Monday, January 10, 2011

Rand and Empirical Responsibility 9

“Reason is man’s only means of grasping reality and of acquiring knowledge.” The first difficulty we must confront is trying to entangle what is meant by "reason." As far as I can make out, "reason," for Rand, means creating a logically consistent body of knowledge based on the evidence of the senses. Rand is fond of describing "reason" in terms of "integration," which seems to assume is a kind of "whole" made up of indivdual parts that have been logically conjoined together. Rand claims that "The method which reason employs in this process is logic—and logic is the art of non-contradictory identification." This description entails the additional difficulties involved in trying to figure out what on earth Rand could possibly mean by suggesting that logic is the "art of non-contradictory identification." Logic involves the study of arguments. But here Rand is suggesting that logic has a much larger range, that it involves "identification."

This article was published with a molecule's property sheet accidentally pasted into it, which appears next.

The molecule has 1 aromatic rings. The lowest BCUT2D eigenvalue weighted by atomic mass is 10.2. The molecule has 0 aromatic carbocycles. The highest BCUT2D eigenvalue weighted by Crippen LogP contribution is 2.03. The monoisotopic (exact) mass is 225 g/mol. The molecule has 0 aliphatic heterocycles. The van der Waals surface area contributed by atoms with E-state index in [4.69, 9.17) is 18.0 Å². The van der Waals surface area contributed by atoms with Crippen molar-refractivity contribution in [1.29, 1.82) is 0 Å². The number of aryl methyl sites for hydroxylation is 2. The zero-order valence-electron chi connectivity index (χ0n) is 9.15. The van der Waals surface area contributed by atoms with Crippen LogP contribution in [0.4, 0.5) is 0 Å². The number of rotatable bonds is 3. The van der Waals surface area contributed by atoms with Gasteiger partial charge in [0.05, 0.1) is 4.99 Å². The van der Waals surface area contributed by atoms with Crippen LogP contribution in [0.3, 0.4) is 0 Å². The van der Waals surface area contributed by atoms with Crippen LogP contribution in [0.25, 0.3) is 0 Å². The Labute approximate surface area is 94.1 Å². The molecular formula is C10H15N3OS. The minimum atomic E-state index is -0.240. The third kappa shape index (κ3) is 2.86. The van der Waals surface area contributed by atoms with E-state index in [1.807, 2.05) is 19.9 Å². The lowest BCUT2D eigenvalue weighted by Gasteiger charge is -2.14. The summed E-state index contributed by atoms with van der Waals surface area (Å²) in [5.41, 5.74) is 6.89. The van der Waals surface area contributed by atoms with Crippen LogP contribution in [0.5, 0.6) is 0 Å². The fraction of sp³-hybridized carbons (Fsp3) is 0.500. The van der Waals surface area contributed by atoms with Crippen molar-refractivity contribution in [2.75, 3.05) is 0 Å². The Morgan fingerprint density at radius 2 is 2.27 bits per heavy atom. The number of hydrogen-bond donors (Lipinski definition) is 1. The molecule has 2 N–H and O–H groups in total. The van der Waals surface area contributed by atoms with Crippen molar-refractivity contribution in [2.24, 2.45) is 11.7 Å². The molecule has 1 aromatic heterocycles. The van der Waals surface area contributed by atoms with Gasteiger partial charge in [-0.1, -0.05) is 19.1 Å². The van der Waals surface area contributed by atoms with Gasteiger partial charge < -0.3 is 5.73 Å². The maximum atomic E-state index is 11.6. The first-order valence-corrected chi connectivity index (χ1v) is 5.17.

When examined more closely, Rand appears to have confused "classification" with "identification." Rand seems to have believed that A is A, which is a short-hand expression for logical identity, is equivalent to deciding which category a specific entity is to be placed. The integration Rand has in mind is (at least partly) conceptual. In any case, Rand's view of concepts is heavily saturated with her theory of concept-formation, which she places at or near the center of her epistemology. So having unravelled these tangles as best we can, we may safely assume that (1) reason involves creating a logically consistent body of knowledge, and (2) reason involves concept-formation. Rand's reason, for ought we know, may involve much more than what's listed here. I am merely trying to isolate two elements that can be subjected to empirical testing.